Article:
The wedding industry is a highly traditional and gendered field. We're so accustomed to saying bride and groom, he and she, because for so long people in the LGBTQ+ community weren’t allowed to get married. Language is a reflection of beliefs, values, society, and time periods. It's often used to erase and exclude those identities that don’t fit society's traditional mold. As we progress, language has to change with us to welcome and show all of our couples that we genuinely care about them and their experience. Words are powerful and impactful. It’s best to not assume that your clients are all the same. Using gender-inclusive pronouns and language allows you to encourage and embrace diversity and the intersection of identities. This kind of respect will make an enormous difference for your clients. As a wedding pro, you’re a proponent of love. That’s why you do what you do. So let's talk about different ways that you can start using inclusive language to provide happy and positive environments for all of your couples.
What's inclusive language and why does it matter?
Aiming for visual, written, and verbal communication that does not use words, expressions, assumptions, or stereotyped labels that exclude groups of people.
If the talk of inclusive language makes you uncomfortable, that's totally normal and okay. Sit with that uncomfortability and think about why and where it comes from. If you feel defensive, take time to think introspectively and gain self-knowledge. We all have biases. It’s a matter of being aware of them and not allowing them to harm or exclude others. Read this with an open mind and humility. Some of us have never been excluded and have never even realized the impact that language has because it has never directly affected us personally.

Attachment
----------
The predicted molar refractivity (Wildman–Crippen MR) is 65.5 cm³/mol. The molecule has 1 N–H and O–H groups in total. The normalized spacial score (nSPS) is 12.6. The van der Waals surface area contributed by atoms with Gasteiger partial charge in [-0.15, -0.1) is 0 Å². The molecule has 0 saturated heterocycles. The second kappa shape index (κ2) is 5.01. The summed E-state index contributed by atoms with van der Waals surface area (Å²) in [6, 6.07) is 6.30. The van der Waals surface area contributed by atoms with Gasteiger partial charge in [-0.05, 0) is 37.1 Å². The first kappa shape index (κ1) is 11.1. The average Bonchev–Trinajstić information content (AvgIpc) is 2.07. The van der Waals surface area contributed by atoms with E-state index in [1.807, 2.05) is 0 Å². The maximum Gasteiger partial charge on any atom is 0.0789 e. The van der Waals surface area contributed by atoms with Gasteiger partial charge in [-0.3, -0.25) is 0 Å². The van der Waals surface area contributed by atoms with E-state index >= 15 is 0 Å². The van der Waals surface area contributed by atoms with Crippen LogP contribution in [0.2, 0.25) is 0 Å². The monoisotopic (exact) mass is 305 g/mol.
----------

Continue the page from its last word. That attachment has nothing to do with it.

It may feel silly, trivial, unnecessary, or just like extra work for you, but it can go such a long way and you can make a difference in your industry and the world.
Courtney Seiter from Buffer puts it perfectly: Using inclusive language asks us, “To change deeply embedded habits. To consider the implications of words and phrases that have long gone unchallenged. To dig deep into empathy and imagine an experience not our own.” It takes courage and hard work to change the deeply ingrained ideals we were all raised on.
We can do better! If you don’t know, ask. There's no shame in not knowing. We're all learning together. Simply by being mindful and intentional we can transform our wedding business practices to be safe and inclusive of everyone.
Drop Gendered Terms in Business Communications
All of the Aisle Planner tools are easily editable so you can make these changes!
- Daily Conversations
- Social Media
- Intake forms
- Business Cards
Equally Wed shares, “When you approach the wedding industry with gendered terms (such as ‘bride’ and ‘groom’), you’re already projecting you have a narrower point of view in terms of what a wedding should or shouldn’t look like and who it does or doesn’t include.”
For questionnaires, create a standard, non-gendered form for all couples. Start with “Partner A” and “Partner B” until you ask what they'd like to be called.
Other Gendered Terminology That Can Be Replaced
- Bride and Groom, Husband and Wife < Individual Names or Partner A/Partner B, Spouse or Partner
- Bridesmaids, Groomsmen, Bridal Party < Wedding Party
- Bachelorette/Bachelor Party < Bach Party
- Maid/Matron of Honor, Best Man < Person of Honor
- Flower Girl < Flower Child
- Ring Bearer < Junior Attendant
You can do your best to use inclusive language and still make mistakes and still offend people. The journey to being open-minded and inclusive of all identities is a long one that's so worth it. What’s important is that you keep trying and are making an honest effort to make the wedding industry and the world a kinder, more understanding, and welcoming place. You have the ability to bridge that gap!
Hero photo courtesy Joshua Aull